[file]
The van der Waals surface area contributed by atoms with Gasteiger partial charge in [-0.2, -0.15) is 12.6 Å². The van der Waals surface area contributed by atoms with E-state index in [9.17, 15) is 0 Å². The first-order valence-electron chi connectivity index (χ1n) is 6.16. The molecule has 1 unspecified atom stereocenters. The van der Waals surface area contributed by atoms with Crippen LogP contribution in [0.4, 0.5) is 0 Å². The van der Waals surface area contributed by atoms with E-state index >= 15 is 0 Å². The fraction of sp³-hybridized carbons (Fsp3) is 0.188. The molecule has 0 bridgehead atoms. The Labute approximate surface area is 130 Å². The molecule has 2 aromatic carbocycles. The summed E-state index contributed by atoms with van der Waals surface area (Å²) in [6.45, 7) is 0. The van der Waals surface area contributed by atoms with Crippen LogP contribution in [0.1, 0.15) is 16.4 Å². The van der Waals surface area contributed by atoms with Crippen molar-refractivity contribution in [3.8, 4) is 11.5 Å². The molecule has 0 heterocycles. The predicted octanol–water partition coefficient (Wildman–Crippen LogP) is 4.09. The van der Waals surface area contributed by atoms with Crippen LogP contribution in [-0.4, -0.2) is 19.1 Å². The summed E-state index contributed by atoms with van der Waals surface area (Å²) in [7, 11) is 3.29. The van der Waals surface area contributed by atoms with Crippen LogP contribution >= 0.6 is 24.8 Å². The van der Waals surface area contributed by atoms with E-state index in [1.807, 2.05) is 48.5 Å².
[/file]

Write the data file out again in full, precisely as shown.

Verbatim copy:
The van der Waals surface area contributed by atoms with Gasteiger partial charge in [-0.2, -0.15) is 12.6 Å². The van der Waals surface area contributed by atoms with E-state index in [9.17, 15) is 0 Å². The first-order valence-electron chi connectivity index (χ1n) is 6.16. The molecule has 1 unspecified atom stereocenters. The van der Waals surface area contributed by atoms with Crippen LogP contribution in [0.4, 0.5) is 0 Å². The van der Waals surface area contributed by atoms with E-state index >= 15 is 0 Å². The fraction of sp³-hybridized carbons (Fsp3) is 0.188. The molecule has 0 bridgehead atoms. The Labute approximate surface area is 130 Å². The molecule has 2 aromatic carbocycles. The summed E-state index contributed by atoms with van der Waals surface area (Å²) in [6.45, 7) is 0. The van der Waals surface area contributed by atoms with Crippen LogP contribution in [0.1, 0.15) is 16.4 Å². The van der Waals surface area contributed by atoms with Crippen molar-refractivity contribution in [3.8, 4) is 11.5 Å². The molecule has 0 heterocycles. The predicted octanol–water partition coefficient (Wildman–Crippen LogP) is 4.09. The van der Waals surface area contributed by atoms with Crippen LogP contribution in [-0.4, -0.2) is 19.1 Å². The summed E-state index contributed by atoms with van der Waals surface area (Å²) in [7, 11) is 3.29. The van der Waals surface area contributed by atoms with Crippen LogP contribution >= 0.6 is 24.8 Å². The van der Waals surface area contributed by atoms with E-state index in [1.807, 2.05) is 48.5 Å².